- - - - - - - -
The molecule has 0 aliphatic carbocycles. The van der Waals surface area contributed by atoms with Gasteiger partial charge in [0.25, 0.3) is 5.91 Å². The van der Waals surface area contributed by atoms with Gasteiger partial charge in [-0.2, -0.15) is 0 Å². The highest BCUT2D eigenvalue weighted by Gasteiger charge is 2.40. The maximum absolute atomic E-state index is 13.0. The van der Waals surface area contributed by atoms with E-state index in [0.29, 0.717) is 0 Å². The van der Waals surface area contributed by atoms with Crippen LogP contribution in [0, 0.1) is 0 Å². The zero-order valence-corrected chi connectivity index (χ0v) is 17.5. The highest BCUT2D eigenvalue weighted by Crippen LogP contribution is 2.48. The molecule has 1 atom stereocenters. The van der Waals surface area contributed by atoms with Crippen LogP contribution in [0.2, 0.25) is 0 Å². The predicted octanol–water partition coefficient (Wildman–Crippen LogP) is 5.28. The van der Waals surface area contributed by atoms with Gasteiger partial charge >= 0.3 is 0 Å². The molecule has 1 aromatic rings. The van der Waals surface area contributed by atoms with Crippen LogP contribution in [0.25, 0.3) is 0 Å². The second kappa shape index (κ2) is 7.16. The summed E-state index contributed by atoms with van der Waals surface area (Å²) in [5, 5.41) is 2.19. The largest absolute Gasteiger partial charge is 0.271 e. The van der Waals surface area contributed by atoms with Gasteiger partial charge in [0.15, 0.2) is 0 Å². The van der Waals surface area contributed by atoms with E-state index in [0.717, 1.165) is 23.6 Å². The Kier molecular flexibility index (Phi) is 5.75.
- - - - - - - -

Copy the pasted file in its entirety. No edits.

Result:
The molecule has 0 aliphatic carbocycles. The van der Waals surface area contributed by atoms with Gasteiger partial charge in [0.25, 0.3) is 5.91 Å². The van der Waals surface area contributed by atoms with Gasteiger partial charge in [-0.2, -0.15) is 0 Å². The highest BCUT2D eigenvalue weighted by Gasteiger charge is 2.40. The maximum absolute atomic E-state index is 13.0. The van der Waals surface area contributed by atoms with E-state index in [0.29, 0.717) is 0 Å². The van der Waals surface area contributed by atoms with Crippen LogP contribution in [0, 0.1) is 0 Å². The zero-order valence-corrected chi connectivity index (χ0v) is 17.5. The highest BCUT2D eigenvalue weighted by Crippen LogP contribution is 2.48. The molecule has 1 atom stereocenters. The van der Waals surface area contributed by atoms with Crippen LogP contribution in [0.2, 0.25) is 0 Å². The predicted octanol–water partition coefficient (Wildman–Crippen LogP) is 5.28. The van der Waals surface area contributed by atoms with Gasteiger partial charge >= 0.3 is 0 Å². The molecule has 1 aromatic rings. The van der Waals surface area contributed by atoms with Crippen LogP contribution in [0.25, 0.3) is 0 Å². The second kappa shape index (κ2) is 7.16. The summed E-state index contributed by atoms with van der Waals surface area (Å²) in [5, 5.41) is 2.19. The largest absolute Gasteiger partial charge is 0.271 e. The van der Waals surface area contributed by atoms with Gasteiger partial charge in [0.15, 0.2) is 0 Å². The van der Waals surface area contributed by atoms with E-state index in [0.717, 1.165) is 23.6 Å². The Kier molecular flexibility index (Phi) is 5.75.